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Published: Friday, 6/30/2006

Mercy Memorial Hospital to break ground for $33 million upgrade

MONROE Because it is losing business to hospitals in Toledo, Detroit, and Ann Arbor, the Mercy Memorial Hospital System will update its technologies and services with a three-year $33 million renovation project in an attempt to bring in more Monroe-area residents.

With this renovation we are trying to service the demands of people in the Monroe community that have been going to outlying hospitals for services, said Arlene Walsh, president of the Mercy Memorial Hospital board of trustees. We took a survey asking members of the community what they felt they needed, and we are trying to respond to those needs through this expansion.

The renovation to the Macomb Street campus kicks off July 12.

The hospital was required by the state to obtain a Certificate of Need for the renovation work.

We are a nonprofit organization and our funds belong to the citizens of our community, so it makes sense that we need this approval, said George Montgomery, vice president of operations and support services for the hospital.

In the last year, the hospital has designed its renovation, received the certificate, and obtained bond issues to fund it.

The Monroe County Hospital Financing Authority helped the hospital secure the bonds at interest rates that range from 5 percent for those that mature in 2007 to 5.5 percent for those maturing in 2020, according to county Administrator and Chief Financial Officer Charles Londo. He is also the chairman of the county hospital financing authority for the review of this project.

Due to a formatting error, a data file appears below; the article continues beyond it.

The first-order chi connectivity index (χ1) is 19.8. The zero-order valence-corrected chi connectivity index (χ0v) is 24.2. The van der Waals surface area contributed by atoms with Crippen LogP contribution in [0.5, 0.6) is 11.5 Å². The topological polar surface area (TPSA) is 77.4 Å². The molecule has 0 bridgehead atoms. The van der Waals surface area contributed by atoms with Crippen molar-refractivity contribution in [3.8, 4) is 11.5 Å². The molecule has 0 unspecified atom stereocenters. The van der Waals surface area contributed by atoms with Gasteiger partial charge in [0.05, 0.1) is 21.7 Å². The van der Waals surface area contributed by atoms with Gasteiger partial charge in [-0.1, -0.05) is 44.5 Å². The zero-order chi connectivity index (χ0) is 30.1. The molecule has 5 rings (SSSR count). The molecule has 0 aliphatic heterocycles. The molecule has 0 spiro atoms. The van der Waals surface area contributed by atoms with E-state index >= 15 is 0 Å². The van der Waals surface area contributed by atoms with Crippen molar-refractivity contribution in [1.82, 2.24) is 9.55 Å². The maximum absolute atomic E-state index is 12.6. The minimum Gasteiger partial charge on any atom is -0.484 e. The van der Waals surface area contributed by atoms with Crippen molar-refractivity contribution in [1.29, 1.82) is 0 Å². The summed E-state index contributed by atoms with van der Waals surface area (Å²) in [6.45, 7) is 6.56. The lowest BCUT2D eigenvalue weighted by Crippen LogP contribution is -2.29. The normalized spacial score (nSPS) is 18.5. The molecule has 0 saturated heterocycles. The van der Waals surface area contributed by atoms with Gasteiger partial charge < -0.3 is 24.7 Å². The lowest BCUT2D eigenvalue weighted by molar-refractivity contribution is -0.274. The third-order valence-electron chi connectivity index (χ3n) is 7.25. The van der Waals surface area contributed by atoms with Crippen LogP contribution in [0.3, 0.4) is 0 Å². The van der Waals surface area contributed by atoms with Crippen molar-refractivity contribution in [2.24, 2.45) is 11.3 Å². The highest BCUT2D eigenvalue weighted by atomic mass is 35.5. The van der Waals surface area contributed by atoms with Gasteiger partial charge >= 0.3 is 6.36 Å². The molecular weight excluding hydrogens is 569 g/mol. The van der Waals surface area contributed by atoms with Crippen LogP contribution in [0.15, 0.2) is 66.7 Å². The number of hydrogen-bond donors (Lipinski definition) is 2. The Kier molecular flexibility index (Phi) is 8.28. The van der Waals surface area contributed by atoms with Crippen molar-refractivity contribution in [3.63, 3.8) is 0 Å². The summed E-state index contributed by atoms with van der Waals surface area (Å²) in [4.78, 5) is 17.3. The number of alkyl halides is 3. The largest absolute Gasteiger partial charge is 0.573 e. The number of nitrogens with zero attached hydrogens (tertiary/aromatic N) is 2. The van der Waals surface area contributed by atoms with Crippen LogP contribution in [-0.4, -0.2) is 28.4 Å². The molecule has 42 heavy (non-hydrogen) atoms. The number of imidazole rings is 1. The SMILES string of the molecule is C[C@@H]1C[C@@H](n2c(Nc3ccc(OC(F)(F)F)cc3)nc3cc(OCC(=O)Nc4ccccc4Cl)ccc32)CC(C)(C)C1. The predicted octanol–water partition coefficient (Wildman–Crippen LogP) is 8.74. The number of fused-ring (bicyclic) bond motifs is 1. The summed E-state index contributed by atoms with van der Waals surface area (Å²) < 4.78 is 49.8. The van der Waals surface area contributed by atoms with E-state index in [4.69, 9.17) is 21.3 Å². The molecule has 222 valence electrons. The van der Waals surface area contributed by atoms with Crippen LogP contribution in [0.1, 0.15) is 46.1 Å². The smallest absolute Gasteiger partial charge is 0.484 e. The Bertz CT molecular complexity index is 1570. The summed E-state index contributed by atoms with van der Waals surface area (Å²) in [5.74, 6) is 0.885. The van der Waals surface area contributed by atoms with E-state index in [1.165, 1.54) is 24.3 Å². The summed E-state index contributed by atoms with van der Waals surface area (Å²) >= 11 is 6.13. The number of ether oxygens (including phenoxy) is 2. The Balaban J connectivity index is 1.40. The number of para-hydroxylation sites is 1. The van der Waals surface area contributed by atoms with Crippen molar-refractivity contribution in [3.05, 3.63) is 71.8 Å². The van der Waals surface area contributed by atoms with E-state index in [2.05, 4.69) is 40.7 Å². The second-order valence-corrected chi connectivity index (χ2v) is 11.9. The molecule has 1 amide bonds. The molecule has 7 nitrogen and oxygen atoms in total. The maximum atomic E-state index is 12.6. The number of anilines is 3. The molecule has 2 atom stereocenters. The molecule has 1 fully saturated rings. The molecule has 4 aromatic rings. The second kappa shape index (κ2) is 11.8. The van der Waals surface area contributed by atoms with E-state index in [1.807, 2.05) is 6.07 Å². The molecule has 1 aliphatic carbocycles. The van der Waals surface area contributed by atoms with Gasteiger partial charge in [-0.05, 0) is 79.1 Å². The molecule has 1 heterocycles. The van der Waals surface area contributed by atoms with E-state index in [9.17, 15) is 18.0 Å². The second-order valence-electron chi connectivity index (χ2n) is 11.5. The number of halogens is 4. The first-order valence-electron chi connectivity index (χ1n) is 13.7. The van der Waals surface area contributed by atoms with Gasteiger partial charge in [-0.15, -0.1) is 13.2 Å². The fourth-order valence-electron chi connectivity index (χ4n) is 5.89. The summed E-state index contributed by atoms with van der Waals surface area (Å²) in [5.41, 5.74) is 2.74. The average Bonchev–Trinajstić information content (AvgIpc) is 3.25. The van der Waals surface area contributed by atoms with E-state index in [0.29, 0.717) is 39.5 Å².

Ms. Walsh said they will soon be starting a capital fund campaign to pay off a portion of this bond debt.

The hospital s emergency department is one of the only parts of the hospital that has seen an increase in visitors over the past few years. Ms. Walsh mentioned lack of health-care coverage as a major factor in this increase.

Because of the number of people losing their health care [coverage] or not having health care has increased, many more people now use the emergency-room doctors as their primary doctors, she said.

In 1997, the emergency department was rebuilt to accommodate 25,000 visits per year, but over the past few years it has received about 40,000 visits annually.

A new emergency room to accommodate 60,000 visitors annually will be built at a cost of about $5.5 million. Construction is expected to be completed in about a year.

The hospital also will renovate its south wing technical and radiology center at a cost of about $3.7 million, with an expected completion date of October, 2007.

This center added a Brilliance 64 Slice CT Scanner last month, but it will also add a fixed-base 3.0T MRI system, a cardiac catheterization, a suite in which special procedures will be performed, a Mammotome Breast Biopsy system, iE33 and iU22 ultrasound systems, and a PACS filmless radiology system.

In 2005, the surgery department had 10,700 cases. A new department, costing about $6.5 million, will be built on the first floor that will allow for 13,000 cases a year.

It should be ready by January, 2008.

The hospital s patient-service division will get a two-story atrium and an expansion and centralization of its retail and registration functions. This hub will cost about $3.7 million, and parts of it should be completed by next June.

Mr. Montgomery, who is heading up the construction project, said the remainder of the costs come from various other necessary expenses, like building infrastructure and upgrading the electrical generator.

A carnival-themed celebration for the ground-breaking will be held from 4:30 to 6 p.m. July 12 in the main campus parking lot at 718 North Macomb St.

Benjamin Alexander-Bloch



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